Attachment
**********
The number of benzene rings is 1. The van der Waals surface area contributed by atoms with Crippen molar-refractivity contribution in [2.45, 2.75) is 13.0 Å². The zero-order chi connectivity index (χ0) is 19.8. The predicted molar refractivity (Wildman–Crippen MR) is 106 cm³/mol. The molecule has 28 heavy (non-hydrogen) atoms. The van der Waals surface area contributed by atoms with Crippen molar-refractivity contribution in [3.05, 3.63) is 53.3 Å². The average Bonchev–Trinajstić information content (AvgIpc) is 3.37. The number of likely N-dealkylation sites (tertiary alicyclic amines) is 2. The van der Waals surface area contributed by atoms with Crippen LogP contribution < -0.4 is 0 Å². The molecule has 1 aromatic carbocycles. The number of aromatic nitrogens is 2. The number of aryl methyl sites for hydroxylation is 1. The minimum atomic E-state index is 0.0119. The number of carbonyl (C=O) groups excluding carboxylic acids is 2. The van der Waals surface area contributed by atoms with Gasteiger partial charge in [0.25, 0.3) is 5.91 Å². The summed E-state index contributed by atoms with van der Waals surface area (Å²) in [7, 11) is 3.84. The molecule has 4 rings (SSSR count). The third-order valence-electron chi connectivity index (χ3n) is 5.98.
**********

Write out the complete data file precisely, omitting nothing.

The number of benzene rings is 1. The van der Waals surface area contributed by atoms with Crippen molar-refractivity contribution in [2.45, 2.75) is 13.0 Å². The zero-order chi connectivity index (χ0) is 19.8. The predicted molar refractivity (Wildman–Crippen MR) is 106 cm³/mol. The molecule has 28 heavy (non-hydrogen) atoms. The van der Waals surface area contributed by atoms with Crippen molar-refractivity contribution in [3.05, 3.63) is 53.3 Å². The average Bonchev–Trinajstić information content (AvgIpc) is 3.37. The number of likely N-dealkylation sites (tertiary alicyclic amines) is 2. The van der Waals surface area contributed by atoms with Crippen LogP contribution < -0.4 is 0 Å². The molecule has 1 aromatic carbocycles. The number of aromatic nitrogens is 2. The number of aryl methyl sites for hydroxylation is 1. The minimum atomic E-state index is 0.0119. The number of carbonyl (C=O) groups excluding carboxylic acids is 2. The van der Waals surface area contributed by atoms with Gasteiger partial charge in [0.25, 0.3) is 5.91 Å². The summed E-state index contributed by atoms with van der Waals surface area (Å²) in [7, 11) is 3.84. The molecule has 4 rings (SSSR count). The third-order valence-electron chi connectivity index (χ3n) is 5.98.